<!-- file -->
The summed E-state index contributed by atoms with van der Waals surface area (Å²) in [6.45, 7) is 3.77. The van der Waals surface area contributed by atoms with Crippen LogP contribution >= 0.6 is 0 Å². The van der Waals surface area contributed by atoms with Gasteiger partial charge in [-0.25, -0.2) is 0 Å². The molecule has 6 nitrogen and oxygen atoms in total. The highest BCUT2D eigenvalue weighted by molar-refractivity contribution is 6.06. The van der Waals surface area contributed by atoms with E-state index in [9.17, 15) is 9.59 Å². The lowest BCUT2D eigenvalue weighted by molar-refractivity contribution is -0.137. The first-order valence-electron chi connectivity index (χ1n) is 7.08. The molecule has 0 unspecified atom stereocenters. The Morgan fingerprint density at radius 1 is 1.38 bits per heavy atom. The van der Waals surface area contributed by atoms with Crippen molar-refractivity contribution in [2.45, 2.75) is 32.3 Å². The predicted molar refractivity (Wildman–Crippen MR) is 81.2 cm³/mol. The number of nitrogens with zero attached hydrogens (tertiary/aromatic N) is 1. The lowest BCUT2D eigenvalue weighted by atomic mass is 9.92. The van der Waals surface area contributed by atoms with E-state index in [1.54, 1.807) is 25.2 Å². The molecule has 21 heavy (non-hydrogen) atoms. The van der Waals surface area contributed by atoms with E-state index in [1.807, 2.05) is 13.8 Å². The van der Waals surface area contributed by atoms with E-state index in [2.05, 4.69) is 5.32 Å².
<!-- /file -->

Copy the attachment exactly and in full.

The summed E-state index contributed by atoms with van der Waals surface area (Å²) in [6.45, 7) is 3.77. The van der Waals surface area contributed by atoms with Crippen LogP contribution >= 0.6 is 0 Å². The van der Waals surface area contributed by atoms with Gasteiger partial charge in [-0.25, -0.2) is 0 Å². The molecule has 6 nitrogen and oxygen atoms in total. The highest BCUT2D eigenvalue weighted by molar-refractivity contribution is 6.06. The van der Waals surface area contributed by atoms with E-state index in [9.17, 15) is 9.59 Å². The lowest BCUT2D eigenvalue weighted by molar-refractivity contribution is -0.137. The first-order valence-electron chi connectivity index (χ1n) is 7.08. The molecule has 0 unspecified atom stereocenters. The Morgan fingerprint density at radius 1 is 1.38 bits per heavy atom. The van der Waals surface area contributed by atoms with Crippen molar-refractivity contribution in [2.45, 2.75) is 32.3 Å². The predicted molar refractivity (Wildman–Crippen MR) is 81.2 cm³/mol. The number of nitrogens with zero attached hydrogens (tertiary/aromatic N) is 1. The lowest BCUT2D eigenvalue weighted by atomic mass is 9.92. The van der Waals surface area contributed by atoms with E-state index in [1.54, 1.807) is 25.2 Å². The molecule has 21 heavy (non-hydrogen) atoms. The van der Waals surface area contributed by atoms with E-state index in [1.807, 2.05) is 13.8 Å². The van der Waals surface area contributed by atoms with E-state index in [2.05, 4.69) is 5.32 Å².